The beavers were gone, that much I was sure of. No goodbye letter, no forwarding address, they’d just up and left at some point. Beavers don’t make very good tenants. They show up uninvited, re-decorate, then leave without paying their rent when the snacks run out. Kind of reminds me of some people I know. Many a time I’d visited the brook turned swimming pool over the years, catching a glimpse of my deliquent renters, fixing their dam and going about their business.
Since they’d left, their luxurious lake had gone downhill. The dam itself had a big hole in it, causing the water level to drop lower and lower, year after year. At different times I’d tried the trout fishing there, always with the same results. Not even a single, solitary bite, which left me a bit bewildered. I’d fished beaver dams in other places and managed to catch brook trout, nice ones. Could it be possible that these beavers were sub-letting the pond to the fish? And then evicted them at some point? It was more than my simple mind could fathom.
So on this particular day, I had a plan. Different anglers over the years had told me the fish must be there, it had to be my bait. An earlier trip to a local hardware store fixed that. I picked up a package of red, rubbery worms guaranteed to cause a “feeding frenzy”. When I got to the pond, my fingers trembled as I baited my line while I imagined a whole school of brook trout leaping at my hook. Crashing into each other like mad boaters, getting concussions as they jockeyed for position to feast on the fantasic, fraudulent fish food.
After a little while I came to the realization that my bait was worthless. As it hung uselessly from the end of the hook, I thought about how naive I’d been. If I went to a buffet, I highly doubt I’d be fooled into eating a rubber steak. My dogs don’t even like rubber toys that much. As a matter of fact, if you set a steaming plate of rubber hot dogs in front of starving man who’d been lost in the bush for three weeks, he’d still ask you for something else. Feeling foolish, I rebaited my hook with a real worm and waited.
Time passed. The warm, May sun put me in a trance. Skater bugs sailed around like stars on ice, birds chirped and a hawk flew by a few yards from me. It was so relaxing, I started to doze. Suddenly, my bobber went to the bottom like it was attached to the Titantic. I leaped to my feet, could it be possible? The bobber resurfaced, then dove again. In a panic I yanked my line, only to snag a tree, no doubt used as a chesterfield by my long gone, deliquent renters. I lost my hooks and weights while the bobber went sailing to the end of the pond, then exited out the back through the gaping hole. As I collected the bobber and fixed my line, I grumbled to myself. Had I imagined the whole thing?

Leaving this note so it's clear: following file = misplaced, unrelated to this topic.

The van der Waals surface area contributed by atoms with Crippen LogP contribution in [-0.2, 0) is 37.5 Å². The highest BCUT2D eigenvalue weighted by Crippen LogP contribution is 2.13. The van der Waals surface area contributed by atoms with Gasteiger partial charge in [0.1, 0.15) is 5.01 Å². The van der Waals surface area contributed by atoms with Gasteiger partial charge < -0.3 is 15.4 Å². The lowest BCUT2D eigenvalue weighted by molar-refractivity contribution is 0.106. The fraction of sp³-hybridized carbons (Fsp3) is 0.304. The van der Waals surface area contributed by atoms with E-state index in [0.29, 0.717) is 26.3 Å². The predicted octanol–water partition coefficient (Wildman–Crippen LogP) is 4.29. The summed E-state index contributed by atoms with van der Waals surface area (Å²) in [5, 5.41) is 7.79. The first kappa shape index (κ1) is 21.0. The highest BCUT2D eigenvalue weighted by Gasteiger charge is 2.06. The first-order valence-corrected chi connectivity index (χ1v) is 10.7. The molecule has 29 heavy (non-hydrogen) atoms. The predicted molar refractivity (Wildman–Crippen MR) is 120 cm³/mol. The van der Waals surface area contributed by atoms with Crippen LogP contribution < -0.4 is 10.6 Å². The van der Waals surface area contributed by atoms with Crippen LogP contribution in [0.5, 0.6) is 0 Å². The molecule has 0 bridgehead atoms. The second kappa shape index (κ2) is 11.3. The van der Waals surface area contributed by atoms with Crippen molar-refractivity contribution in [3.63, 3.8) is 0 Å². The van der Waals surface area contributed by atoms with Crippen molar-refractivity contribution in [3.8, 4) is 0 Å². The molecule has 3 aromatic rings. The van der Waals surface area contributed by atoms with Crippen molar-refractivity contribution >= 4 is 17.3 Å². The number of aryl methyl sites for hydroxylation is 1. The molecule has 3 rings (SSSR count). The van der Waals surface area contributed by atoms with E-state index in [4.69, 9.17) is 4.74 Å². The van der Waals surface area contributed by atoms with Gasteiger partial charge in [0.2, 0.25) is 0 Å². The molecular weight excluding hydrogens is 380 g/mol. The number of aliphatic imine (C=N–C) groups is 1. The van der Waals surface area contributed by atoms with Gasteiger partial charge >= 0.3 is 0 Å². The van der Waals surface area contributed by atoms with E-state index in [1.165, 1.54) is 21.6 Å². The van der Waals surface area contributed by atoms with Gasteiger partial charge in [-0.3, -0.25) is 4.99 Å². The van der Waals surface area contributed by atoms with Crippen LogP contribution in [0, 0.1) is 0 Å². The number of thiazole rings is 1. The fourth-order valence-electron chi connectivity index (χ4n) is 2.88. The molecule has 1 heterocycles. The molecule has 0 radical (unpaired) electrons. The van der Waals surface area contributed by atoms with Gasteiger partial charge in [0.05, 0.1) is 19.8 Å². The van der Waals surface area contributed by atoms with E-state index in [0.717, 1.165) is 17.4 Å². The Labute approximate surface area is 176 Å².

With dogged determination like a starving man with a gut full of rubber hot dogs, I tried again. I cast my line and waited. Within five minutes I had my answer. The bobber sank quicker than a Millie Vanillie come-back tour. Feverishly, I reeled in my line, wondering what was putting up such a good fight. A brook trout! And a nice one at that. I couldn’t believe it. After so many years of nothing, I’d caught a lovely fish that was on a one way trip to my frying pan. All I needed was another one to go with it.
As I rebaited my hook, I heard a noise beside me. My soon-to-be-sauteed friend had no intention of being a dinner guest and was flopping around wildly. Before I could lay my hands on him, he fell down the hole in the dam and escaped. Like a fool who’d just tossed his money in a wishing well and recanted, I drove my arm into the hole, hoping to catch him. I would’ve been better off lighting a fire and then trying to catch the smoke. My trout was gone and no doubt warning his friends because I didn’t manage to catch another. Sadly, I made my home with nothing except my rubber worms which were now on a collision course with my trash can. That is, unless they’re good with butter and onions.